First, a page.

Dean Blunt - Babyfather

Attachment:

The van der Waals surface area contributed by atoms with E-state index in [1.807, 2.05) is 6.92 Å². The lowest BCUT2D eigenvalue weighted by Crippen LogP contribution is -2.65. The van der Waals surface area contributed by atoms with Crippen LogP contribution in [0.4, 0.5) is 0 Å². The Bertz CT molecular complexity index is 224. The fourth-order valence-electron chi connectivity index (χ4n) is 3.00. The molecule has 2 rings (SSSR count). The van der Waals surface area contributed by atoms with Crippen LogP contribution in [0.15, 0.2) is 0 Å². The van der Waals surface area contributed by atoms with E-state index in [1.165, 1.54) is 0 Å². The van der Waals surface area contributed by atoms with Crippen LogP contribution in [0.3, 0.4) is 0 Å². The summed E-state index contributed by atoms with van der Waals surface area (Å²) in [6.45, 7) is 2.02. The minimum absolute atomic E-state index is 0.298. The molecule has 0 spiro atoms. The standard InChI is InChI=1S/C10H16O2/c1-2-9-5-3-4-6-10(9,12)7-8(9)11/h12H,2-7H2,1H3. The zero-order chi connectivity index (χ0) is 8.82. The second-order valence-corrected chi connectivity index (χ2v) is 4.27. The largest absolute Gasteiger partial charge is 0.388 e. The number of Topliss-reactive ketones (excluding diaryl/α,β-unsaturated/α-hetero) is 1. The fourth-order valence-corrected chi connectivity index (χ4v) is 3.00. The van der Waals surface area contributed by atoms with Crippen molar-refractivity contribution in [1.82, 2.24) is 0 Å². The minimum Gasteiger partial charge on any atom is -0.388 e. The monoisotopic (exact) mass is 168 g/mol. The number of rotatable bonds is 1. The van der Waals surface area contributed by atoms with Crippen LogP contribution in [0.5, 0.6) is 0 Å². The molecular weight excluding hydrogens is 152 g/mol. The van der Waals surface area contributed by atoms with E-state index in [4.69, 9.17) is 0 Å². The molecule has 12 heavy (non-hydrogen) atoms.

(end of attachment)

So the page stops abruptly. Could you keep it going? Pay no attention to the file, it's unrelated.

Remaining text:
With each new Dean Blunt release, I become a bit more certain that the enigmatic, UK-based producer is the 21st century's Beat Happening. Just as Calvin Johnson's influential twee-pop trio offered a primal and lovably puerile answer to the dark post-punk sound that prevailed in the early to mid 80s, Blunt crafts a unique brand of vaporous R&B from off-kilter drum machine rhythms and woozy, repetitious samples, acting as a raw, "DIY" parallel to the "future pop" sound of SOPHIE, Holly Herndon and to a certain extent, even Death Grips. His latest output is free .zip file of 9 unreleased tracks, but by no means is Babyfather a mere addendum to last year's Black Metal. Rather, it seems to be a bit of a stylistic return to Blunt's pre-Redeemer era, with a more rhythmic, poppy twist. Save for the album's Velvet Underground-esque intro, Black Metal's minimal guitar compositions are exchanged for bleak, chopped-up samples of 80s synthpop and modern hip-hop as well as the occasional airy casio patch. As usual, Blunt's vocals are the highlight of the of the compilation, as passionate as a clumsy karaoke performance yet unmatched in their suave sense of aplomb. Accompanying them is a collection of some of his most satisfying production to date, highlights of which include "Rachel Cut", a melancholy Macintosh Plus/MF Doom hybrid, the almost arrhythmic groove of "Coco" and Babyfather's haunting, jazzy coda, "Gass". Though not rewarding a listen as Blunt's post-pop masterpiece, The Redeemer, Babyfather makes for yet another impressive addition to the sound collagist's discography.